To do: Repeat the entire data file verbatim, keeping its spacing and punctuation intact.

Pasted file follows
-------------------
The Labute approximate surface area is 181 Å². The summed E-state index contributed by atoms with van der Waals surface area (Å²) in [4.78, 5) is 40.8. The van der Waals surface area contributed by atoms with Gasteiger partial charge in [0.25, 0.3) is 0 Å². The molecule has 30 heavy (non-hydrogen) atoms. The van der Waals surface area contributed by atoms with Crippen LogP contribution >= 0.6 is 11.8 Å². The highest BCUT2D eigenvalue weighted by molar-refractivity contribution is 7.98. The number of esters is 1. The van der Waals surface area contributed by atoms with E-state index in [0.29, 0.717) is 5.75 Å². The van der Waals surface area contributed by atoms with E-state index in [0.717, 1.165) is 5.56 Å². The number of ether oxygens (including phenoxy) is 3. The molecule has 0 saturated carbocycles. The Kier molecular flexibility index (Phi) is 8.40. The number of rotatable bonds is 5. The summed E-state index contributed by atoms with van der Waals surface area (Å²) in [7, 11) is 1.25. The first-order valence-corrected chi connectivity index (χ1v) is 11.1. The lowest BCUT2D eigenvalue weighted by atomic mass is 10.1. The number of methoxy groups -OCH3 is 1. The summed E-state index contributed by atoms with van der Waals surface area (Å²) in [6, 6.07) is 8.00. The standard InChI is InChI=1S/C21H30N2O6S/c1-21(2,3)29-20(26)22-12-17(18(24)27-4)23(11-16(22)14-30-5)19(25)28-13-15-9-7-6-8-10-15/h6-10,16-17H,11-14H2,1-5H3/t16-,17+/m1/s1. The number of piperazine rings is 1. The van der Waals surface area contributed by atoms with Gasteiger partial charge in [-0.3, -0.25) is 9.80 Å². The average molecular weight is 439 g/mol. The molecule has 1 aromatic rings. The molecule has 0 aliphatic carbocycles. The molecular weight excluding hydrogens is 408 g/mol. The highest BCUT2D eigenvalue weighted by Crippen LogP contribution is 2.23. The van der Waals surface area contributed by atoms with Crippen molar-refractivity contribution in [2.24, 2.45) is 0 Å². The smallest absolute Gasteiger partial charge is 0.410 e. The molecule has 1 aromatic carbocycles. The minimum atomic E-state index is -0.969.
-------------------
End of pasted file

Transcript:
The Labute approximate surface area is 181 Å². The summed E-state index contributed by atoms with van der Waals surface area (Å²) in [4.78, 5) is 40.8. The van der Waals surface area contributed by atoms with Gasteiger partial charge in [0.25, 0.3) is 0 Å². The molecule has 30 heavy (non-hydrogen) atoms. The van der Waals surface area contributed by atoms with Crippen LogP contribution >= 0.6 is 11.8 Å². The highest BCUT2D eigenvalue weighted by molar-refractivity contribution is 7.98. The number of esters is 1. The van der Waals surface area contributed by atoms with E-state index in [0.29, 0.717) is 5.75 Å². The van der Waals surface area contributed by atoms with E-state index in [0.717, 1.165) is 5.56 Å². The number of ether oxygens (including phenoxy) is 3. The molecule has 0 saturated carbocycles. The Kier molecular flexibility index (Phi) is 8.40. The number of rotatable bonds is 5. The summed E-state index contributed by atoms with van der Waals surface area (Å²) in [7, 11) is 1.25. The first-order valence-corrected chi connectivity index (χ1v) is 11.1. The lowest BCUT2D eigenvalue weighted by atomic mass is 10.1. The number of methoxy groups -OCH3 is 1. The summed E-state index contributed by atoms with van der Waals surface area (Å²) in [6, 6.07) is 8.00. The standard InChI is InChI=1S/C21H30N2O6S/c1-21(2,3)29-20(26)22-12-17(18(24)27-4)23(11-16(22)14-30-5)19(25)28-13-15-9-7-6-8-10-15/h6-10,16-17H,11-14H2,1-5H3/t16-,17+/m1/s1. The number of piperazine rings is 1. The van der Waals surface area contributed by atoms with Gasteiger partial charge in [-0.3, -0.25) is 9.80 Å². The average molecular weight is 439 g/mol. The molecule has 1 aromatic rings. The molecule has 0 aliphatic carbocycles. The molecular weight excluding hydrogens is 408 g/mol. The highest BCUT2D eigenvalue weighted by Crippen LogP contribution is 2.23. The van der Waals surface area contributed by atoms with Crippen molar-refractivity contribution in [2.24, 2.45) is 0 Å². The smallest absolute Gasteiger partial charge is 0.410 e. The molecule has 1 aromatic carbocycles. The minimum atomic E-state index is -0.969.